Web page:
One of the pain points of the modern flat-panel LED TV set is the audio. Picture quality for these newer model sets, which most often support 4K and High Dynamic Range, is better than ever. In a viciously competitive consumer-electronics market, though, it’s the picture that gets the investment.
And it’s not like there’s a lot of room for speakers within these thin devices anyway.
Thus, the sound bar and its associated subwoofer have become essential accessories for the owners of newer TV sets. Credit Roku, which seeks to maintain its leadership as the No. 1 global supplier of smart-TV user-interface software by making an, er, intelligent play in introducing its new Roku Smart Soundbar.
Retailing for $179 and available through Best Buy and Roku’s own e-commerce channel starting in October, the new device is a 32-inch Dolby Audio-equipped sound bar with HDMI ARC, Optical Audio, USB 2.0 and Bluetooth connectivity.
For another $179, you can turn up the bass with the Roku Smart Subwoofer, which contains a 10-inch driver and a digital amplifier with 250 watts of peak power.
“We’ve benchmarked this against other sound bars that are more expensive, and we’ve gone out and talked to consumers to really understand what the pain points are,” Mark Ely, vice president of whole-home product management for Roku, said.
Not Just a Hardware Play
Roku’s new sound bar embeds its most premium over-the-top player device, the 4K-capable Roku Ultra, right into the hardware. That means that if you own, say, a Samsung smart TV, you can use your new Roku sound bar to bypass the TV set’s native Samsung operating environment and use Roku’s OTT platform instead.
For Roku, it’s just another way to extend its control of the global OTT market. During its second-quarter earnings call, Roku said it had reached 30.5 million active user accounts as of the end of June. Research company Convivia reported last month that Roku’s operating environment powers 43% of the world’s connected TV devices — everything from smart TVs to HDMI dongles to the little boxes that sit on top of smart TVs.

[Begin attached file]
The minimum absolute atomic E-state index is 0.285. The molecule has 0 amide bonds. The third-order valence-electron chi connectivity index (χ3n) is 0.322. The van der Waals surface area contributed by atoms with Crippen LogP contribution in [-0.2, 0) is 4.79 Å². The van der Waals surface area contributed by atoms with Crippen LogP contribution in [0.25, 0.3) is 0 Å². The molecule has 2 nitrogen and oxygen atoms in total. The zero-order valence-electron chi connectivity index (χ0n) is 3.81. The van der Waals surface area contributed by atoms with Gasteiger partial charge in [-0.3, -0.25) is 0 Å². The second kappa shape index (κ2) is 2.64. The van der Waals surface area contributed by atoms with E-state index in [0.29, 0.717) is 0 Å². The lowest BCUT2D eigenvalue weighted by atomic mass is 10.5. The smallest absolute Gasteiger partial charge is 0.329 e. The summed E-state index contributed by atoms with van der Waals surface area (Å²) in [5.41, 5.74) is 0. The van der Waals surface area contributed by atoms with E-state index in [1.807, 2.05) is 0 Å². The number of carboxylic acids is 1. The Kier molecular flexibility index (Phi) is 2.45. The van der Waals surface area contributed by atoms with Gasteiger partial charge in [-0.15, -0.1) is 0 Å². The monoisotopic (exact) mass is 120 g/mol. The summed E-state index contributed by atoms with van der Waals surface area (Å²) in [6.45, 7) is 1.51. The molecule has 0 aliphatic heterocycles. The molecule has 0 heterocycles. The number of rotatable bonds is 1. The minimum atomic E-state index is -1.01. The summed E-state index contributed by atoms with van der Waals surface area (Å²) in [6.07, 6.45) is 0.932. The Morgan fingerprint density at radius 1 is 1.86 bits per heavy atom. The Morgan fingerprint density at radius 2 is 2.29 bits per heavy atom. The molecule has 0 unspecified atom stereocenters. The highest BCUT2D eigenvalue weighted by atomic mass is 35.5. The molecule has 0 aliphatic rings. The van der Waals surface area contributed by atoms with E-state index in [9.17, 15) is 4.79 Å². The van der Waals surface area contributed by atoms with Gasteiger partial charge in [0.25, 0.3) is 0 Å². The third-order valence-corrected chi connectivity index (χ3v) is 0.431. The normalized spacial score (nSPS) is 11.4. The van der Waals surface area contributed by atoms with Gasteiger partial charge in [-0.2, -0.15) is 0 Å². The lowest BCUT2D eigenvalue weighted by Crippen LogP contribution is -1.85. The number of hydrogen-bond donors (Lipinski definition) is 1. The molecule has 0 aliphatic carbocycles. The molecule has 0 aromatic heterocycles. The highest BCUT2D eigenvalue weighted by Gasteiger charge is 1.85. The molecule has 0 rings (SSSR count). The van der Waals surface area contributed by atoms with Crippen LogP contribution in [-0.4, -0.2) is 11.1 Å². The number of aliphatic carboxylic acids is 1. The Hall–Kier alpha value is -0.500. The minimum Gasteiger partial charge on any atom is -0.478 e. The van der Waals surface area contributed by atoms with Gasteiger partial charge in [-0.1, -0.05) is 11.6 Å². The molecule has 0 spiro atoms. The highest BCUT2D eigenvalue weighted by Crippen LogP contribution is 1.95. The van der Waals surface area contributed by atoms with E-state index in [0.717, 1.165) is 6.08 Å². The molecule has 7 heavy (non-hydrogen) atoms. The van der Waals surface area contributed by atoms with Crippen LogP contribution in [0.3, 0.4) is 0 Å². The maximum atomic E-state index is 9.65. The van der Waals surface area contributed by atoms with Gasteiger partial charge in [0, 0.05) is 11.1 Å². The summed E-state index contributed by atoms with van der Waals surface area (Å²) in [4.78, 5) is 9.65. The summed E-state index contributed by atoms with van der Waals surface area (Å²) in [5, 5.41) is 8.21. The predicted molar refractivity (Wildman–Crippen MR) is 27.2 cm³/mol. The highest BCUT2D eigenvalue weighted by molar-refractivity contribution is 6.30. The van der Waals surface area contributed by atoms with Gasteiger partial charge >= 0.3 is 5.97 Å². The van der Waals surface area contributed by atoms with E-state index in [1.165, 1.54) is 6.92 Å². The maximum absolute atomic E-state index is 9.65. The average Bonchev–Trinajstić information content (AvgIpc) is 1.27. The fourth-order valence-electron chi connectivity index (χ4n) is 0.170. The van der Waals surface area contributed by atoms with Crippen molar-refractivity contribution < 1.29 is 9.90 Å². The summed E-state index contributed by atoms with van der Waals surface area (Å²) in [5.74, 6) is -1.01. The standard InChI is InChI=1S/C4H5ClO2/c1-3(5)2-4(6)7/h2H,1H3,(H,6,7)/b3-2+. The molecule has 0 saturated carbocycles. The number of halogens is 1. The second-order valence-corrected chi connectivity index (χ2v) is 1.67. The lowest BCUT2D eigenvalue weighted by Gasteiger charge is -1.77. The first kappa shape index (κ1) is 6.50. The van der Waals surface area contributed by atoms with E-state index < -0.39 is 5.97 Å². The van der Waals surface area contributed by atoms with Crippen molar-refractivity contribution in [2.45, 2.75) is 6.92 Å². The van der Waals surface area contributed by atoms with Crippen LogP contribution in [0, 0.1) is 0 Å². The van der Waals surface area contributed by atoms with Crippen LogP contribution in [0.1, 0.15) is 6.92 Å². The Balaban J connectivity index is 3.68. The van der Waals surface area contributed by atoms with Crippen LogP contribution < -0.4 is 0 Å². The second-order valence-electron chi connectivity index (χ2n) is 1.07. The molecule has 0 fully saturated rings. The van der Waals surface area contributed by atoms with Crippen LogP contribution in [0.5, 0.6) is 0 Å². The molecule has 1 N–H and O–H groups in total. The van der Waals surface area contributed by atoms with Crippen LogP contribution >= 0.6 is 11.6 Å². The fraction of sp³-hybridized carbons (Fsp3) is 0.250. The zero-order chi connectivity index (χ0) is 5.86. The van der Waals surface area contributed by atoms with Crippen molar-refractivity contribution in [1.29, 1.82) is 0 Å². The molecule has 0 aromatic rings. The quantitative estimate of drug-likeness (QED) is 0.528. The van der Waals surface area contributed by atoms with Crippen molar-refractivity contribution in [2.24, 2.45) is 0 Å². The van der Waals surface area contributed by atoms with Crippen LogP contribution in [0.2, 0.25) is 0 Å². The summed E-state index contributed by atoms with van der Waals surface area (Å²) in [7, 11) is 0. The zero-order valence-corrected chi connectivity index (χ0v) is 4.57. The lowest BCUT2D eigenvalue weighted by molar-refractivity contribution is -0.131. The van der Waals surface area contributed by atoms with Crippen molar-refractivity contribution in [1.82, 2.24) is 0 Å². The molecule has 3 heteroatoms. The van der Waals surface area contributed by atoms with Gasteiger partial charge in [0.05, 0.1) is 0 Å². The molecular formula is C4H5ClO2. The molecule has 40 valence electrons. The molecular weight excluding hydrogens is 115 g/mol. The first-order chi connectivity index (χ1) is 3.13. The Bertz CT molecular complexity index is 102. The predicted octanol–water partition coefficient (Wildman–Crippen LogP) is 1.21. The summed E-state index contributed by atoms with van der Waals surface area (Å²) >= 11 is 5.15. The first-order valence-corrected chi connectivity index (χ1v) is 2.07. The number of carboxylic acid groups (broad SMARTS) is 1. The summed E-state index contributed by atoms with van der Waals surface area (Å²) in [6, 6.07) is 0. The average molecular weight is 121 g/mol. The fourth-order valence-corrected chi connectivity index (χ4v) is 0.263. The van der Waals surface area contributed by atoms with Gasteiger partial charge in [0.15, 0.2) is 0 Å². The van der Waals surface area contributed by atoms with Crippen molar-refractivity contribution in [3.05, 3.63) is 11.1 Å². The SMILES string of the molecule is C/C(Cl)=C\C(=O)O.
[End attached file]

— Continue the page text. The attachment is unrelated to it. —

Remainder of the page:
Amazon Fire TV, which has the next biggest market share, controls only around 18% of connected TV devices, Convivia said.
For Roku, selling a bunch of $179 sound bars and subwoofers would be nice. But it’s really about the proliferation of the Roku ecosystem.
Roku generated $250.1 million in revenue in the second quarter, a 59% year-over-year uptick. The majority of that revenue, $167.1 million, was generated from “platform revenue”— that is, selling advertising on apps that exist in the Roku ecosystem, such as ad-supported VOD service The Roku Channel.
Roku’s fast-growing platform business is up 86% on a year-over-year basis in Q2. The hardware business isn’t too shabby, either, growing at 24% to $82.4 million. But Roklu’s business is increasingly about its operating system and selling ads within it. Hardware is also a means for Roku to expand its global reach.
Like Netflix, Starting in Brazil
Roku has a small presence in the U.K. and France, but the company’s real international effort is currently percolating. It plans a major Latin American push that will start out in Brazil, the same country where Netflix began its global advance in 2011.
Netflix is a company that only makes content apps that fit into ecosystems such as Roku’s. Roku makes the ecosystem, the apps that fill it up (like Roku Channel) and the hardware that enables it (like the sound bar). Unlike Netflix, though, Roku doesn’t make original content.
Still, Netflix is the OTT company that Roku is compared to most often these days.
On Nov. 1, 2011, Netflix stock bottomed out at $9.22 a share. Less than two months earlier, the subscription streaming company began its international expansion to 43 countries and territories in Central and South America, as well as the Caribbean. Brazil was Netflix’s first launch in Latin America on Sept. 5, 2011. As of midday trading on Sept. 3, Netflix shares were valued at $289.47.
Roku, which traded below $30 a share last year, was closing in on a stock price of $160 at press time.
“In our view, Roku will experience similar phased stages of international growth as Netflix did during its international expansion,” Ralph Schackart, internet and digital media analyst at Chicago-based investment bank William Blair & Co., said in a note to clients late last month.